Wrighting for the Wrongs 

Who: Luther Wright & the Wrongs

Where: The Boot Pub

When: Nov. 19

How would Pink Floyd sound belting out twangy crooner ditties? Luther Wright & the Wrongs have just found out and they’re reconstructing The Wall with guitars and drums this Monday night.

Rebuild the Wall (2001), their third release after Hurtin' For Certain and Roger’s Waltz , is a compilation of cover songs like The Happiest Days of Our Lives, Wish You Were Here, and Another Brick in the Wall Part I from the Pink Floyd’s 1979 classic, The Wall.

The CD cover jacket for Luther Wright & the Wrongs reads like a scrapbook of sorts, with walls built of hay bales instead of bricks.

"We laid out the album art like The Wall , which is a synopsis of a story – country music is about telling stories, sad stories or tales of trucking – this music tells a lot about Canadian rural experience," Wright says.

And the Wrongs are at home in the great outdoors. Wright spent summers in the countryside of Prince Edward County, just west of hometown Kingston, while Cam Giroux (drums, vocals) grew up in the Charlotte Lake area. The foursome – rounded out with Sean Kelly (bass, vocals) and Cam Giroux (drums, vocals) – have been playing and writing together for the last five years.

That comfort level seems to provide the ease with which to explore creative endeavours like the Roger Waters/Pink Floyd tribute. The new album includes guest vocals from Sarah Harmer (My Apartment songwriter), with Julie Penner on fiddle.

"Most of the female vocals we lay down come from Harmer, a classic country crooner," says Wright. "Her producer ears are great in the studio, and she can reach all the tricky vocals by playing with them when we go into songs. On the former two records she was really in the role of co-producer."

Harmer sang with a previous incarnation of the band, Weeping Tile, who played the college circuit out east through the ’90s. The band is slated to unite for several December appearances in Toronto.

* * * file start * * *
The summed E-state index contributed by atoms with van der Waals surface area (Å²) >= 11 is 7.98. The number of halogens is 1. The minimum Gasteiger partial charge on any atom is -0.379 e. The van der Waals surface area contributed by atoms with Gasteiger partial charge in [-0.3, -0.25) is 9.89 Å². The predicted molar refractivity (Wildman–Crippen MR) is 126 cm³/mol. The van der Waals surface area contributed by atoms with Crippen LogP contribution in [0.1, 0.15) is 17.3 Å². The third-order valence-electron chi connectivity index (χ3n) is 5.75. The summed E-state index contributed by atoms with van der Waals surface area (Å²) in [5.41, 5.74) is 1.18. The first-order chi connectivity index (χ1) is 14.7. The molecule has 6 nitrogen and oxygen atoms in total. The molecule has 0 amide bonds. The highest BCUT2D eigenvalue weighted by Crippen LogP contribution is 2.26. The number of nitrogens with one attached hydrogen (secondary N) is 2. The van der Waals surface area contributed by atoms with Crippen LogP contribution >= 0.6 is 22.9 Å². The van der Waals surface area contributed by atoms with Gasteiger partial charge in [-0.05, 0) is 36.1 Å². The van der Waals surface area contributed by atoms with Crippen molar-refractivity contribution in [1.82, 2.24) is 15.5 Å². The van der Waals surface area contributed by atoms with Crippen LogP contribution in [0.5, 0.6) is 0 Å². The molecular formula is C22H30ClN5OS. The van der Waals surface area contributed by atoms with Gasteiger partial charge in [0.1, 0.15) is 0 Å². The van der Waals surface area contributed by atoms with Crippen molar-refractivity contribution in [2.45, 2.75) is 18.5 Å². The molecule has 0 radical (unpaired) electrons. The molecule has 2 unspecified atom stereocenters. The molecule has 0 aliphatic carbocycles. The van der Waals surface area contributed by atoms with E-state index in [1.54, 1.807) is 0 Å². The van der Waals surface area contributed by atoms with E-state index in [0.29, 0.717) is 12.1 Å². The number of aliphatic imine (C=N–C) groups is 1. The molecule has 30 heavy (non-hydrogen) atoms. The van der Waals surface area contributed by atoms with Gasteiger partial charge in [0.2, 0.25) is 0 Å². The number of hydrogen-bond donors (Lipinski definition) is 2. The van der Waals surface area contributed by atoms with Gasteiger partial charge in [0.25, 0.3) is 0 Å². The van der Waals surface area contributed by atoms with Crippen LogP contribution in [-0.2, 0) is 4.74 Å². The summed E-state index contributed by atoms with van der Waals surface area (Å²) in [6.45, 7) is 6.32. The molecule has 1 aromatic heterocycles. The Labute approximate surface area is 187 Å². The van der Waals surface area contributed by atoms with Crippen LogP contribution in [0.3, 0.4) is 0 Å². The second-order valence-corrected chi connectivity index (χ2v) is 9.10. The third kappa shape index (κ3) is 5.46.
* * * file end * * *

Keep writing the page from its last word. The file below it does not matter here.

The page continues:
Wright raves about the talents of Kingstonians Monique Wells and Julia Schall (vocals), who are not on the Wrongs’ nation-wide tour owing to commitments at home.

In terms of song writing, Wright says he writes in organized disorder.

"Sometimes I scribble lyrics on paper, or start by writing down phrases or music with melody. Or some days I’ll just pick up a guitar and over a period of days, or weeks, a chord or topic for the song will come – or I just root through pieces of songs to form one," he says.

After a few months to process the royalties for Waters and some changes to the lyrics, Wright and the Wrongs were ready to let the music rip – and then send a copy to Roger Waters himself. Waters’ manager did reply via e-mail, saying Roger had received, and liked the project. Quite a coup, for the pedal steel and banjoed jamboree.

But "We don’t need no education…" as bluegrass? The band began toying with the concept while on tour as Weeping Tile in 1999, when Wright heard Pink Floyd on the radio and started strumming an alternate version of the dark and dreamy classic. They pride themselves on the four-part harmonies they are able to work into the music, although where the album lands in terms of chart classification is still unclear.

"We’ve fallen between the cracks of the way styles are grouped at (stations like) Country Music Television or Muchmoremusic, but it’s a tough area in terms of the way music is considered," Wright admits.

CMT produced the video for Brick in the Wall Part II, their first for the album, which was shot north of Kingston.

"Exposure is good on any side, although we wouldn’t want to do ads for ground-to-shoulder missiles or anything like that," Wright chuckles.

Humour mixed with the no-nonsense practicality of country have spelled success for an album that began "sort’ve like a Science Fair project; bits here and there on a weekly basis."

Prior to their Whistler appearance, Wright and the Wrongs played The Railway Club, the Vicki Gabereau Show, and the Vancouver Arts Club from Nov. 15 through 17.

Tour stops, noted as diary entries and anecdotes, on their Web site, included a spring appearance at Austin’s SXSE independent music festival, in addition to autumn’s NXNE in Toronto, and an eastern summer tour. They’ve also played a few ski towns.

"As part of the folk music festival tour we played a show at the Fernie Summer Gathering and ran into the Rheostatics, who were playing the opposite stage. We were so happy to be playing alongside them, and after their set they danced like mad," Wright says.

Relaxed views on the land and on Floyd – not such an unusual mix.


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